Make healthcare budget outcome-oriented

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Even as Prime Minister Narendra Modi has asserted that the country's public health spending will be increased to 2.5 percent of GDP by the year 2025, the fact remains that the problems that confront India's healthcare sector are here and now, and talking about what will happen in seven years' time does not solve today's problems.

As of now, India spends an estimated 1.15 percent of its GDP on health. The kind of increase that the prime minister is talking about would require diversion of funds from other sectors to healthcare. In a situation where the Finance Minister must do a tight-rope walk every budget due to financial constraints, it is difficult to imagine how India will start spending 2.5 percent of its GDP on health.

The National Human Rights Commission recently ordered the Haryana Government to pay compensation of Rs one lakh to a woman who had to deliver her child in the open in the Badshah Khan government hospital premises in Faridabad, after she was refused a bed in the hospital. The Commission held the state vicariously responsible and ordered the payment of the compensation. If the state accepts this responsibility in every case of denial of timely healthcare to every patient that comes to government hospitals, the earmarked funds would get exhausted in paying the compensation alone. After all, it is quite normal for harried patients to run from one government hospital to the other just because basics like a CT Scan machine are not there.

Take the case of the Rajiv Gandhi Super Speciality Hospital in the national capital Delhi. It is after ten years of the establishment of this hospital that the Out Patient Department started in this hospital recently, making headline news due to this shocking delay. If this is the way that the public healthcare sector is operating, one would not be faulted in concluding that the problem does not lie in what percentage of the GDP is spent on healthcare, but rather in how those funds are utilized.

It is quite routine in India for two or three patients to occupy one bed in government hospitals across the country. News has come from a government hospital in Bihar that dogs sleep on beds meant for patients.

There are repeated strikes in government hospitals across the country after doctors are beaten up by relatives of patients. This happens when the attendants are not satisfied with the manner in which the doctors care for the patients, little realizing that the sheer flood of patients makes it impossible for the doctors to give each one of them full attention, especially when the infrastructure in the hospitals is not up to the mark.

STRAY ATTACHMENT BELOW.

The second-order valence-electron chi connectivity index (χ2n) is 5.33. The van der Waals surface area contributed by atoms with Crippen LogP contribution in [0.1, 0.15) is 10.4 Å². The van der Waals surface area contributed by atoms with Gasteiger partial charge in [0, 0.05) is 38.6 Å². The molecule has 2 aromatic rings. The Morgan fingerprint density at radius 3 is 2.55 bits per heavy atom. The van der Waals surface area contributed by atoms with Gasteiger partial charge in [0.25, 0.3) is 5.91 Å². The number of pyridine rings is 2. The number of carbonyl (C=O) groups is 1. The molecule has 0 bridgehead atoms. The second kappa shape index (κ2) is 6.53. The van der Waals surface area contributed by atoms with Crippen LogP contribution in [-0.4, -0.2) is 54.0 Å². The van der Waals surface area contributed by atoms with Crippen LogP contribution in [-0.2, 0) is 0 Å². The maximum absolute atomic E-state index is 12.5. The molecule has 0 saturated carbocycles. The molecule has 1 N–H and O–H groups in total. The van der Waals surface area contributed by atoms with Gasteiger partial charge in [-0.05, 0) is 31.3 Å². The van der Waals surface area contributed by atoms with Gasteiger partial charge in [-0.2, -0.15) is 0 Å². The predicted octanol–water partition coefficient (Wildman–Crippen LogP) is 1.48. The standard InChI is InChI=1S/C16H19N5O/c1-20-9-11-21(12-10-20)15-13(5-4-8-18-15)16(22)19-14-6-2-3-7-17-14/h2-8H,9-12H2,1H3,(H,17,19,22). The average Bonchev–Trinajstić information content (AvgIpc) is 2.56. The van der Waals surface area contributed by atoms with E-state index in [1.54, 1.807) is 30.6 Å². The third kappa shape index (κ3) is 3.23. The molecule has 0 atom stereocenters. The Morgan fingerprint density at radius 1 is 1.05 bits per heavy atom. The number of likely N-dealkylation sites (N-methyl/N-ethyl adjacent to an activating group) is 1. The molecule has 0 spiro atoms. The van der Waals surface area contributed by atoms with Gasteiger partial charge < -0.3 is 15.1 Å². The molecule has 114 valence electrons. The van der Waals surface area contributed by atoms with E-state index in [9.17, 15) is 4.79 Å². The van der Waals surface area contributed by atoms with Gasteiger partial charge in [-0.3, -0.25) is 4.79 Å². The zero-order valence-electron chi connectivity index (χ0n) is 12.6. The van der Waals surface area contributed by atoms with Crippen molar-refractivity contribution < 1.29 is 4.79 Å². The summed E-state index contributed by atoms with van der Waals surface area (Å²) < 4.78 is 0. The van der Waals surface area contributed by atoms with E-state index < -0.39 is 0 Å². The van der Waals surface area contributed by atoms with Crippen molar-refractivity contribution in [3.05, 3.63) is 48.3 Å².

In a country where hundreds of millions are suffering from abject poverty, the focus of health policy on treating individuals when they have turned into patients is a very costly approach which amounts to first letting the problem develop and thereafter attempting to solve it. The idea of a Universal Basic Income that has been debated in the country with some vigour in the last three years has the potential to provide some money every month to every poor Indian. Surely, this will ensure food to those who go without food. Adequate nutrition may well mean that millions of people who fall ill every year due to not being properly fed would not fall ill if they had the state providing them a Universal Basic Income of, say, a thousand Rupees a month. This will take a huge load off our hospitals, since it would mean far fewer patients.

Spending money on nutrition in a country where many are indebted and many more are starving would be far better than spending more and more money on building huge hospitals that just refuse to entertain many patients who have no recommendation.

There is an argument being proffered by policy makers against Universal Basic Income that it would turn people into dole receivers and would discourage people from working for a living. It may be said that nobody refuses to work for a living when work is available, if not working means starvation. So, starvation occurs only in a dire situation. It is more cost-effective to provide nutrition through Universal Basic Income and thus save the starving individual from becoming a patient, than to not make an arrangement for nutrition and let him become a patient to be treated in hospitals at great expense under the Ayushman Bharat scheme.

In one sense, the Prime Minister is right. The Ayushman Bharat scheme provides for an estimated fifty crore poor people to get treated for free in various empanelled hospitals. The hospitals would be paid at pre-determined rates by the government through an insurance arrangement, or out of the government's coffers. So, who would finally foot the bill? Yes, the treatment would be free for the fifty crore poor, and the hospitals would be paid from the tax payer's money. The prime minister says that the public health spending is set to go up to 2.5 percent of GDP, which is about Rupees four lakh crore or thereabouts. The taxpayers should be prepared to foot this additional bill. The least that the taxpayers deserve is that this money should be spent in an outcome-oriented fashion.



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